The smelter at the southernmost tip
of the island
is an industrial vision.
With a pier that swings out
into a curving ocean that's all
bluster and choppiness.
To watch a cargo vessel
limp up the lanes
and deliver its hold of ore
is absolute voyeurism.


You place a tumbler
of chalky water
by your bedside lamp.
To sip with your insomnia.
Which stalks you.
Which only fizzes out
when the stars wink out.
Then your mind,
tighter than a meat safe,
greets the morning.
You wrap your crocheted quilt
around your shoulders
and heave yourself up.
It is laborious.
Being alive.


The stink of detergent.
Industrial strength.
The place is a morgue
of dribbling men
whose war medals
mean nothing: shuffling
scarecrows society forgot.
And my old man
is among them.


My books are ranged quietly
on the shelves.
I open a cover,
they speak to me
entrancing stories.
Their split spines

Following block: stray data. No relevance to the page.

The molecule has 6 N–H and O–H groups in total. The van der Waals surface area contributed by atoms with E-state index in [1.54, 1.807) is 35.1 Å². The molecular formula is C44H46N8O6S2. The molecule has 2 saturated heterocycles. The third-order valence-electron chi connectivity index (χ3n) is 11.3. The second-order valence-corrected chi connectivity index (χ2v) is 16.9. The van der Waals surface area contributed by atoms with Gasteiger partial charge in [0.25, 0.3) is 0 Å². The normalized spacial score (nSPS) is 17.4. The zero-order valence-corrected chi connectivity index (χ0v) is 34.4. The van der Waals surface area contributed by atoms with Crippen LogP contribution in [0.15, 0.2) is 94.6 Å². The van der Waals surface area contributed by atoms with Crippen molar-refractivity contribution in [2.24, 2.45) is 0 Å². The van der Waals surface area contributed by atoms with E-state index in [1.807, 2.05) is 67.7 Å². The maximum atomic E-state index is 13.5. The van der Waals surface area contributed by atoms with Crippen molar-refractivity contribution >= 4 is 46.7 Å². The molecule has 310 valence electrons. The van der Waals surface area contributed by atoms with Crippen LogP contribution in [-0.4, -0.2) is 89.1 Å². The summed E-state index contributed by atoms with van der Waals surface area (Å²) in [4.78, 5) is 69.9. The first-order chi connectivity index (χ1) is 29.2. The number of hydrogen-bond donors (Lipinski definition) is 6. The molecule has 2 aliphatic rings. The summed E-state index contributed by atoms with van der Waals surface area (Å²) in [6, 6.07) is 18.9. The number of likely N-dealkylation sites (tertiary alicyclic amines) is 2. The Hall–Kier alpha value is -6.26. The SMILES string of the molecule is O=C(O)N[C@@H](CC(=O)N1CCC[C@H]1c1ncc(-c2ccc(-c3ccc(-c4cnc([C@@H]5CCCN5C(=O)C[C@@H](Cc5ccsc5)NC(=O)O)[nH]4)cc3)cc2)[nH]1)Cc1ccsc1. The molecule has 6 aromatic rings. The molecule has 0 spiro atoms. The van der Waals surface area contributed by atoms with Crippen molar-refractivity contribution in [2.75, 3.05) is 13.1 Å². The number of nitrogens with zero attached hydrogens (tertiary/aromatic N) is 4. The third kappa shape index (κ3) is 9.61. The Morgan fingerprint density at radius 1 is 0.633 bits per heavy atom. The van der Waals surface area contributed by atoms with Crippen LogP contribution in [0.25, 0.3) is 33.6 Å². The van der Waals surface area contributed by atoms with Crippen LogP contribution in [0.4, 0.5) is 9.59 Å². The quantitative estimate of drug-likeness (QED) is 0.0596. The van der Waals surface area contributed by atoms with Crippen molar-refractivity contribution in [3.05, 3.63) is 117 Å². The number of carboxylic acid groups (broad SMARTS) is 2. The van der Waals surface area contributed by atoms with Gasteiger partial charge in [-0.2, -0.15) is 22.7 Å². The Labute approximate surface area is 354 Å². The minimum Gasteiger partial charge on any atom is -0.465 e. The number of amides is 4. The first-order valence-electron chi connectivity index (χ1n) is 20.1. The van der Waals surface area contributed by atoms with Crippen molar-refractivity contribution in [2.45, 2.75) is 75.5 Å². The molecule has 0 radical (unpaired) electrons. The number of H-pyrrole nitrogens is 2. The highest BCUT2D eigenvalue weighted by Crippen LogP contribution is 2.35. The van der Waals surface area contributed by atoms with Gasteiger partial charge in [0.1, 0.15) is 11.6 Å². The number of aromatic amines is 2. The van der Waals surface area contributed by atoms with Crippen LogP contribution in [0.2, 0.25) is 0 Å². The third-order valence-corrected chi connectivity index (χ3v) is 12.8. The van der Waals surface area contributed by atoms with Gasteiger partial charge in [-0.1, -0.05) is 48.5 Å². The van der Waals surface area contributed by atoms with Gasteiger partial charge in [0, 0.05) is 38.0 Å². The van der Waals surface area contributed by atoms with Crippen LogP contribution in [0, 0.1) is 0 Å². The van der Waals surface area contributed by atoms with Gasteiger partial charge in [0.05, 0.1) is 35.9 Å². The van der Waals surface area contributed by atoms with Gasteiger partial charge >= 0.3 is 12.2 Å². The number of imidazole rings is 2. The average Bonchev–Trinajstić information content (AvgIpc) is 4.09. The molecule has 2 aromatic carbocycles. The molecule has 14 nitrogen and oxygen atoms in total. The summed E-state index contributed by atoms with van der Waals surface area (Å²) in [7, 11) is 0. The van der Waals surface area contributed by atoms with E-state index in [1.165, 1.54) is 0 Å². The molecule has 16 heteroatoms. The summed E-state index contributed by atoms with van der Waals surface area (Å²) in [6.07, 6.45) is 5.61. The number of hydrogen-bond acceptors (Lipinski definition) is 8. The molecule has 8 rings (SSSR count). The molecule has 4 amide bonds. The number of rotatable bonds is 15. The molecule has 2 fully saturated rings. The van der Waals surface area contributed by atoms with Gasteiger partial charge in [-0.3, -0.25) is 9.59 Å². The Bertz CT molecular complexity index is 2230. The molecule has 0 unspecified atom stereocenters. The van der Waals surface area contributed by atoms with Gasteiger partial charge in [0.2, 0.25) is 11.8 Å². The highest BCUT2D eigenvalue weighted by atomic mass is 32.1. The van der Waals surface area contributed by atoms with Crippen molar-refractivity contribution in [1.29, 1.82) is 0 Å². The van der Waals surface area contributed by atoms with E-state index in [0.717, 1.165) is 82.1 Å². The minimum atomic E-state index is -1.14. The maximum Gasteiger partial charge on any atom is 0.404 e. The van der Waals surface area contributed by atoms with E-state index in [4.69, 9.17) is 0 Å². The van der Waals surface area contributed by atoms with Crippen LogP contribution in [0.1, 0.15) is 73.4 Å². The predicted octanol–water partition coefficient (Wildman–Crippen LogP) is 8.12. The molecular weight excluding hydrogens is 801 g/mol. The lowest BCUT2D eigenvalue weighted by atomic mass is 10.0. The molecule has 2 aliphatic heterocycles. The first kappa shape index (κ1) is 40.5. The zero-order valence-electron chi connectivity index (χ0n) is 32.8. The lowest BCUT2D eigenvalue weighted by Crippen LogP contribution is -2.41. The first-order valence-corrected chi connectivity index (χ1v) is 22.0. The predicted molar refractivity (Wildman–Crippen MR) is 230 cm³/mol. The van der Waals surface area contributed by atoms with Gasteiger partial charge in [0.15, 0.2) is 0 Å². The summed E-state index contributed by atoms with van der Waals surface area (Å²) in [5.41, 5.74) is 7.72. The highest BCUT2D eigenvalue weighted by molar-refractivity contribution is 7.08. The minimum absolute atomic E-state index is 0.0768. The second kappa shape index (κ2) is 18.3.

show they've been loved,
rocked over in the small hours.
They are lovelier, fuzzier
than the psychotic medicines
prescribed to me.
They consume me.
When my eyes fade and die
I shall boom their first lines
from memory.


I shall never see
the blue towers
or walk the cobbled beach promenades
of surreal cities
sweltering under tropical suns.
I am cursed to mooch
the fringes of marshes,
the raw places that befuddle
mapmakers. I shall never
top up my tan.
Only the mosquitoes
shall sing to me.


My pen is plump
with some scrollwork
round its middle.
With my thumb and forefinger
squeezed at the tip,
I delve with it.
Into the secret acts
which leak from all my
pores. I am in love,
watching the looping handwriting,
the heavy nib
into the ink you read.
Your sainted mind
shivering with my vision.


We hid our bikes
in the bushes
ate some blackberries
from scratchy vines
till our fingers were sore.
We giggled wildly
at nothing,
the purple juice
trickled down our chins,
we whooped with laughter.
I cannot explicate
the crazy happiness
we felt: we were alive.